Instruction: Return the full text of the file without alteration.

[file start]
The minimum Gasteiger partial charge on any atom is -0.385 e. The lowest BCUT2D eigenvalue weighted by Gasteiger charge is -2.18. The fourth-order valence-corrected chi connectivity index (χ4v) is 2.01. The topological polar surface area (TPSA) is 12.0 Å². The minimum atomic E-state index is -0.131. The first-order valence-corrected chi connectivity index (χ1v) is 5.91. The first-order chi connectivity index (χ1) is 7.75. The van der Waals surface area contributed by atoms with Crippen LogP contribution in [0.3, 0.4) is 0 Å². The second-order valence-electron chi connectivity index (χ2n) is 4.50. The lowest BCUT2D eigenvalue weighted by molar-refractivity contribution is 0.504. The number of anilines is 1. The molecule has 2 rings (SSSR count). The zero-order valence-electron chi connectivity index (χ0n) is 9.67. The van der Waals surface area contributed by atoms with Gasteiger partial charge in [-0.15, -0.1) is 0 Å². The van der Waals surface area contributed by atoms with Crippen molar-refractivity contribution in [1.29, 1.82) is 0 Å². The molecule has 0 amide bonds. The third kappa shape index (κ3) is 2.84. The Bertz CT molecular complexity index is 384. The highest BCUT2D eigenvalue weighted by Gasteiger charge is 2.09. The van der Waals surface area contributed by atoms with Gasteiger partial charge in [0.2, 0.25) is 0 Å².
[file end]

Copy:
The minimum Gasteiger partial charge on any atom is -0.385 e. The lowest BCUT2D eigenvalue weighted by Gasteiger charge is -2.18. The fourth-order valence-corrected chi connectivity index (χ4v) is 2.01. The topological polar surface area (TPSA) is 12.0 Å². The minimum atomic E-state index is -0.131. The first-order valence-corrected chi connectivity index (χ1v) is 5.91. The first-order chi connectivity index (χ1) is 7.75. The van der Waals surface area contributed by atoms with Crippen LogP contribution in [0.3, 0.4) is 0 Å². The second-order valence-electron chi connectivity index (χ2n) is 4.50. The lowest BCUT2D eigenvalue weighted by molar-refractivity contribution is 0.504. The number of anilines is 1. The molecule has 2 rings (SSSR count). The zero-order valence-electron chi connectivity index (χ0n) is 9.67. The van der Waals surface area contributed by atoms with Gasteiger partial charge in [-0.15, -0.1) is 0 Å². The van der Waals surface area contributed by atoms with Crippen molar-refractivity contribution in [1.29, 1.82) is 0 Å². The molecule has 0 amide bonds. The third kappa shape index (κ3) is 2.84. The Bertz CT molecular complexity index is 384. The highest BCUT2D eigenvalue weighted by Gasteiger charge is 2.09. The van der Waals surface area contributed by atoms with Gasteiger partial charge in [0.2, 0.25) is 0 Å².